Stigmatizing attitudes and beliefs toward bulimia nervosa: the importance of knowledge and eating disorder symptoms

Rodgers, Rachel Florence, Paxton, Susan J., Mclean, Siân A., Massey, Robin, Mond, Jonathan M., Hay, Phillipa J., and Rodgers, Bryan (2015) Stigmatizing attitudes and beliefs toward bulimia nervosa: the importance of knowledge and eating disorder symptoms. Journal of Nervous and Mental Disease, 203 (4). pp. 259-263.

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Abstract

Widely held stigmatizing attitudes and beliefs toward bulimic eating disorders may lead to self-blame and reduced treatment seeking. Knowledge and familiarity with mental disorders may help decrease associated stigma. However, these relationships are not well understood in bulimia nervosa (BN). A community sample of 1828 adults aged 18 to 70 years completed a survey assessing stigmatizing attitudes and beliefs toward BN, knowledge and familiarity with the disorder, as well as levels of eating disorder symptoms. Knowledge of BN was negatively associated with three dimensions of stigmatization, personal responsibility (ρ = −0.28), unreliability (ρ = −0.19), and advantages of BN (ρ = −0.23). Familiarity revealed no association with stigmatization. Both men and women with high levels of eating disorder symptoms perceived BN as less serious than the participants with low levels of symptoms. Increasing community knowledge about bulimia may help mitigate stigmatization and perceived barriers to treatment.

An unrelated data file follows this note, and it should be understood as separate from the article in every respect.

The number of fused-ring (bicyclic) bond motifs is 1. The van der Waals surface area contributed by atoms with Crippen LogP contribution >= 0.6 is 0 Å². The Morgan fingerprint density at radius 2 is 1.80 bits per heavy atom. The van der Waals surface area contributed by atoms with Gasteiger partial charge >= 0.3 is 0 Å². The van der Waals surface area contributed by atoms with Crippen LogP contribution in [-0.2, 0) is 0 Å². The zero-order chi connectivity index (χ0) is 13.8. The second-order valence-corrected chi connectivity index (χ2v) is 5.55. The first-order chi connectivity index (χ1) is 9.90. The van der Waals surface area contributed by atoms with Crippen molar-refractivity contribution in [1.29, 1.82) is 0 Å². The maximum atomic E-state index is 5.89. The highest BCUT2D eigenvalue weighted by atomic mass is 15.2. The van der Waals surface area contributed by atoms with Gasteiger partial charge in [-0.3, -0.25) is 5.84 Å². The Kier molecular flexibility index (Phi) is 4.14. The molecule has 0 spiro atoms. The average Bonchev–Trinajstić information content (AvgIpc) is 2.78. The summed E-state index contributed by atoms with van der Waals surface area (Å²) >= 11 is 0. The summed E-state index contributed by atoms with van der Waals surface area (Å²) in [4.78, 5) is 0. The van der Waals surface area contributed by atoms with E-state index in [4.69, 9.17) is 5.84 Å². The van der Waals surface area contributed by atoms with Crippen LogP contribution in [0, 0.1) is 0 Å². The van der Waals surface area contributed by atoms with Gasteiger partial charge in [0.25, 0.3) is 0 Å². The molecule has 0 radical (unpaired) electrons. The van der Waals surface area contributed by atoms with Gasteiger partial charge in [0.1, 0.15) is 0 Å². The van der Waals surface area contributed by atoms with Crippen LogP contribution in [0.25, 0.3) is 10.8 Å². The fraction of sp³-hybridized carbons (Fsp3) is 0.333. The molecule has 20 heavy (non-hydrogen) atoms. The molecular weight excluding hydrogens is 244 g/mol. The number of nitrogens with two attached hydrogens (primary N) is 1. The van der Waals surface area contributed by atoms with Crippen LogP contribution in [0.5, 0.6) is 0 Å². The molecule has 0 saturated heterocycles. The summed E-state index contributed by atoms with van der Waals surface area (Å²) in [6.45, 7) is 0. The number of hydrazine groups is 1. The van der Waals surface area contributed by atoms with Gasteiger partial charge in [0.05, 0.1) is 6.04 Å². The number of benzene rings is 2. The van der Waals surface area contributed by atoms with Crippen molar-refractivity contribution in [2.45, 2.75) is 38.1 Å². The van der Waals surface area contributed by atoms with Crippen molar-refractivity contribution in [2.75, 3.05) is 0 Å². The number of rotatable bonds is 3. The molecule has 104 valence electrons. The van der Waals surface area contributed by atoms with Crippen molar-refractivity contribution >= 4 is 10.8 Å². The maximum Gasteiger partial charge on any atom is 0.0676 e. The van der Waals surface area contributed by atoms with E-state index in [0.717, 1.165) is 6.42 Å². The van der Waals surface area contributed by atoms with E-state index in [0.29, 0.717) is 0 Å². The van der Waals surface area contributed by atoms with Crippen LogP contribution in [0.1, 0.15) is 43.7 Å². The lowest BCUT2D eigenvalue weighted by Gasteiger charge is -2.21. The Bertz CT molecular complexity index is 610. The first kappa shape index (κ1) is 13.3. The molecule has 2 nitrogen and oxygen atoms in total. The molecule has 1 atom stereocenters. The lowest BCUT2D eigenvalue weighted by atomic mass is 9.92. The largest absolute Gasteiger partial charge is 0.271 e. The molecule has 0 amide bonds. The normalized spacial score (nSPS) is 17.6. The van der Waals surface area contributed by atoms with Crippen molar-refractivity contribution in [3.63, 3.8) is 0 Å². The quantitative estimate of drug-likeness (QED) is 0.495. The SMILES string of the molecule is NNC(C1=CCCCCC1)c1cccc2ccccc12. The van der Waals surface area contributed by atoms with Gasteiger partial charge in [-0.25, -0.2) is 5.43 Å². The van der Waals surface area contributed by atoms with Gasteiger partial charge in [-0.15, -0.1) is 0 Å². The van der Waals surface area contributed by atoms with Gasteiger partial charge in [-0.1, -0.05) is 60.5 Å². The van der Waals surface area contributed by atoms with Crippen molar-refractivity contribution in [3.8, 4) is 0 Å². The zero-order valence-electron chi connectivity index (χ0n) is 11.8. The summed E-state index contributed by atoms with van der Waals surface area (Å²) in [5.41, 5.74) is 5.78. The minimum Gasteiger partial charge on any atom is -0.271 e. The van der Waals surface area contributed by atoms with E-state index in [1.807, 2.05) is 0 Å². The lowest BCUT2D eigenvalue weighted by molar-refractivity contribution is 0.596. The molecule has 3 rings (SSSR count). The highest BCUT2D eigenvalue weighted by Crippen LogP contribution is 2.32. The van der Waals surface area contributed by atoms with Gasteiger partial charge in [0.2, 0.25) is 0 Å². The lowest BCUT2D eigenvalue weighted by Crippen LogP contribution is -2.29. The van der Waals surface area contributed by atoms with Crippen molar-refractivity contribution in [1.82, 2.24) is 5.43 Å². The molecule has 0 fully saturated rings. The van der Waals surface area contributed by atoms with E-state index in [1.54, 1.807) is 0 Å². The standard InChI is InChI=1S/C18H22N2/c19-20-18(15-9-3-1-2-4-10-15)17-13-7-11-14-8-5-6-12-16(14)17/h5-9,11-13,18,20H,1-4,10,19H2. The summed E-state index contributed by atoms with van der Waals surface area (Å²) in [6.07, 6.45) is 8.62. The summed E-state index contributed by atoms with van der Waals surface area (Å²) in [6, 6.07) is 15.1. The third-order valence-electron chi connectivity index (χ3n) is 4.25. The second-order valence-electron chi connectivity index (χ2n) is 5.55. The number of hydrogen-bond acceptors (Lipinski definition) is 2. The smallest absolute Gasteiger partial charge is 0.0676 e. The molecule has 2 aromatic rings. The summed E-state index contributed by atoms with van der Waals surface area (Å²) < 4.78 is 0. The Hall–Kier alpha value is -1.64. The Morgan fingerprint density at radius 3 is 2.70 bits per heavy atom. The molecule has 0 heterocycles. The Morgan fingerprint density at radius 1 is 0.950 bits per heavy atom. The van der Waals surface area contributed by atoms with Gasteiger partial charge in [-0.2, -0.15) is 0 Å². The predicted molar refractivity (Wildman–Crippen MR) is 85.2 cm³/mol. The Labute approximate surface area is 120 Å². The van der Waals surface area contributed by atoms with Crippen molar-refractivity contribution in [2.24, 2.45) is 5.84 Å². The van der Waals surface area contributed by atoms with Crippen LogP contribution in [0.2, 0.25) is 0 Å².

Item ID: 41983
Item Type: Article (Research - C1)
ISSN: 1539-736X
Keywords: stigmatization; bulimia nervosa; knowledge; eating disorder symptoms
Funders: Australian Research Council (ARC)
Projects and Grants: ARC DP1095656
Date Deposited: 08 Dec 2015 18:42
FoR Codes: 11 MEDICAL AND HEALTH SCIENCES > 1111 Nutrition and Dietetics > 111199 Nutrition and Dietetics not elsewhere classified @ 30%
11 MEDICAL AND HEALTH SCIENCES > 1117 Public Health and Health Services > 111714 Mental Health @ 50%
17 PSYCHOLOGY AND COGNITIVE SCIENCES > 1701 Psychology > 170106 Health, Clinical and Counselling Psychology @ 20%
SEO Codes: 92 HEALTH > 9204 Public Health (excl. Specific Population Health) > 920410 Mental Health @ 40%
92 HEALTH > 9204 Public Health (excl. Specific Population Health) > 920401 Behaviour and Health @ 30%
92 HEALTH > 9202 Health and Support Services > 920205 Health Education and Promotion @ 30%
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